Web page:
RIVERSIDE, Calif. Researchers at the University of California, Riverside have identified components in pomegranate juice that both inhibit the movement of cancer cells and weaken their attraction to a chemical signal that promotes the metastasis of prostate cancer to the bone. The research could lead to new therapies for preventing cancer metastasis.
Performed in the lab of Manuela Martins-Green, a professor of cell biology, the research was presented today (Dec. 12, 2010) at the 50th annual meeting of the American Society for Cell Biology taking place in Philadelphia.
Prostate cancer is the second-leading cause of cancer-related deaths in men in the United States. To date, there is no cure for it. If prostate cancer recurs after treatments of surgery and/or radiation, usually the next treatment is the suppression of the male hormone testosterone, which inhibits the growth of the cancer cells because they need this hormone to grow. But over time, the cancer develops ways to resist hormone suppression therapies, becomes very aggressive, and metastasizes to the bone marrow, lungs, and lymph nodes, usually resulting in the patient's death.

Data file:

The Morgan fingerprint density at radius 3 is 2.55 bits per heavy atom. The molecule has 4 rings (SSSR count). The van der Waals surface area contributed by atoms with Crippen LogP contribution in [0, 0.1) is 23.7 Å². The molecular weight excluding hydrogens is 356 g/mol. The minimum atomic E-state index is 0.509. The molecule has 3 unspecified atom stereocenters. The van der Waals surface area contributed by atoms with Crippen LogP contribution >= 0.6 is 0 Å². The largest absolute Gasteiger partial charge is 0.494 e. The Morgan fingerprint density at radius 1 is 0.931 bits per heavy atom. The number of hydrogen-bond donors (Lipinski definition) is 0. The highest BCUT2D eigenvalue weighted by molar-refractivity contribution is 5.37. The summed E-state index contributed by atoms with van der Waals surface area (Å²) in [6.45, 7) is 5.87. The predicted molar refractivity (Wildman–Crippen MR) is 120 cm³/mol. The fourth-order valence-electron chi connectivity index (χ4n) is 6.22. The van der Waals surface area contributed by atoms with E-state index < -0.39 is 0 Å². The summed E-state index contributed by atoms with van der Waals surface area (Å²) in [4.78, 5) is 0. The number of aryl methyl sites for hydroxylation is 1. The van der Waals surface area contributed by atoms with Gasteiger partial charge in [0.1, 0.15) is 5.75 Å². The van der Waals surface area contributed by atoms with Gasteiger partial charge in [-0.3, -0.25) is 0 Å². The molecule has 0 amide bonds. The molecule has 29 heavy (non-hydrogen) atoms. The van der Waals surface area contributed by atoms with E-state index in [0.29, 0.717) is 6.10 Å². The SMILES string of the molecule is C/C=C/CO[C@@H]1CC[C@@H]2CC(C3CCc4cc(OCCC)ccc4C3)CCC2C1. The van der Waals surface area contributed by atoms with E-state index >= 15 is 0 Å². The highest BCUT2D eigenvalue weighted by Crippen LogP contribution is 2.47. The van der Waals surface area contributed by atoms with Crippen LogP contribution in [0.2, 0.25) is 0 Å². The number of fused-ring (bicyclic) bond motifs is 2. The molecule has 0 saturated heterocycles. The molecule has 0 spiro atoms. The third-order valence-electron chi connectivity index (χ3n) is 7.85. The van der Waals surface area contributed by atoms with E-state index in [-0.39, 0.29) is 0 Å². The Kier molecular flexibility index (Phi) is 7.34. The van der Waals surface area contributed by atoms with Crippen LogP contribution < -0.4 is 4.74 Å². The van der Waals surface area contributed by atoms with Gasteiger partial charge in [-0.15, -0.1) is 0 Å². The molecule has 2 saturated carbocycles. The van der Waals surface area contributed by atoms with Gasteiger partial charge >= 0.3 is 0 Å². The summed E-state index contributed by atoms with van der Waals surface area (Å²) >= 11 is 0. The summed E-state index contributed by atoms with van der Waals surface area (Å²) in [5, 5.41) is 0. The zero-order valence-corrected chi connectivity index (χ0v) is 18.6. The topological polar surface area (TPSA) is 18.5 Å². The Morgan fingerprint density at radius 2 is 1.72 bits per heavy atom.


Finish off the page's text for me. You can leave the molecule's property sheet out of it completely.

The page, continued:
The Martins-Green lab applied pomegranate juice on laboratory-cultured prostate cancer cells that were resistant to testosterone (the more resistant a cancer cell is to testosterone, the more prone it is to metastasizing).
The researchers Martins-Green, graduate student Lei Wang and undergraduate students Andre Alcon and Jeffrey Ho found that the pomegranate juice-treated tumor cells that had not died with the treatment showed increased cell adhesion (meaning fewer cells breaking away) and decreased cell migration.
Next, the researchers identified the following active groups of ingredients in pomegranate juice that had a molecular impact on cell adhesion and migration i
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University of California - Riverside